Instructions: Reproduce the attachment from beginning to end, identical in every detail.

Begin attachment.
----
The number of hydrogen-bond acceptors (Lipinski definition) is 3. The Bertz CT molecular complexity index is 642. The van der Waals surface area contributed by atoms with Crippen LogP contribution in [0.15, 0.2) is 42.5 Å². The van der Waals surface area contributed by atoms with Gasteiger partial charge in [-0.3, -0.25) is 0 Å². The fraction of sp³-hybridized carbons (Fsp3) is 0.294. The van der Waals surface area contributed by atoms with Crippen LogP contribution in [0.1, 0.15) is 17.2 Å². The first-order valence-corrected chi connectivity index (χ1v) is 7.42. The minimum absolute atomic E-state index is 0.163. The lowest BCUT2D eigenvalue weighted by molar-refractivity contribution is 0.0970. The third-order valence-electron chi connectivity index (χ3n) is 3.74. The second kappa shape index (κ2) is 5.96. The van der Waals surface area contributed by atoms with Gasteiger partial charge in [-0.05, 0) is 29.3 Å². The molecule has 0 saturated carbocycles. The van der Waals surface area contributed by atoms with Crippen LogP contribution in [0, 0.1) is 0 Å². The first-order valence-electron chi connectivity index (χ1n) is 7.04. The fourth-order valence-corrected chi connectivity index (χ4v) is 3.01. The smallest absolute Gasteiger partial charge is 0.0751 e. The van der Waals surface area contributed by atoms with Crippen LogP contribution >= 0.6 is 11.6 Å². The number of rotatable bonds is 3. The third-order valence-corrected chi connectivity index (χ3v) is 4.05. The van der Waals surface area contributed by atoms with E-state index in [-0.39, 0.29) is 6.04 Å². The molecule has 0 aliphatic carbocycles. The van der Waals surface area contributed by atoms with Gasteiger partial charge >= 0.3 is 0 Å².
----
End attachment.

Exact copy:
The number of hydrogen-bond acceptors (Lipinski definition) is 3. The Bertz CT molecular complexity index is 642. The van der Waals surface area contributed by atoms with Crippen LogP contribution in [0.15, 0.2) is 42.5 Å². The van der Waals surface area contributed by atoms with Gasteiger partial charge in [-0.3, -0.25) is 0 Å². The fraction of sp³-hybridized carbons (Fsp3) is 0.294. The van der Waals surface area contributed by atoms with Crippen LogP contribution in [0.1, 0.15) is 17.2 Å². The first-order valence-corrected chi connectivity index (χ1v) is 7.42. The minimum absolute atomic E-state index is 0.163. The lowest BCUT2D eigenvalue weighted by molar-refractivity contribution is 0.0970. The third-order valence-electron chi connectivity index (χ3n) is 3.74. The second kappa shape index (κ2) is 5.96. The van der Waals surface area contributed by atoms with Gasteiger partial charge in [-0.05, 0) is 29.3 Å². The molecule has 0 saturated carbocycles. The van der Waals surface area contributed by atoms with Crippen LogP contribution in [0, 0.1) is 0 Å². The first-order valence-electron chi connectivity index (χ1n) is 7.04. The fourth-order valence-corrected chi connectivity index (χ4v) is 3.01. The smallest absolute Gasteiger partial charge is 0.0751 e. The van der Waals surface area contributed by atoms with Crippen LogP contribution >= 0.6 is 11.6 Å². The number of rotatable bonds is 3. The third-order valence-corrected chi connectivity index (χ3v) is 4.05. The van der Waals surface area contributed by atoms with E-state index in [-0.39, 0.29) is 6.04 Å². The molecule has 0 aliphatic carbocycles. The van der Waals surface area contributed by atoms with Gasteiger partial charge >= 0.3 is 0 Å².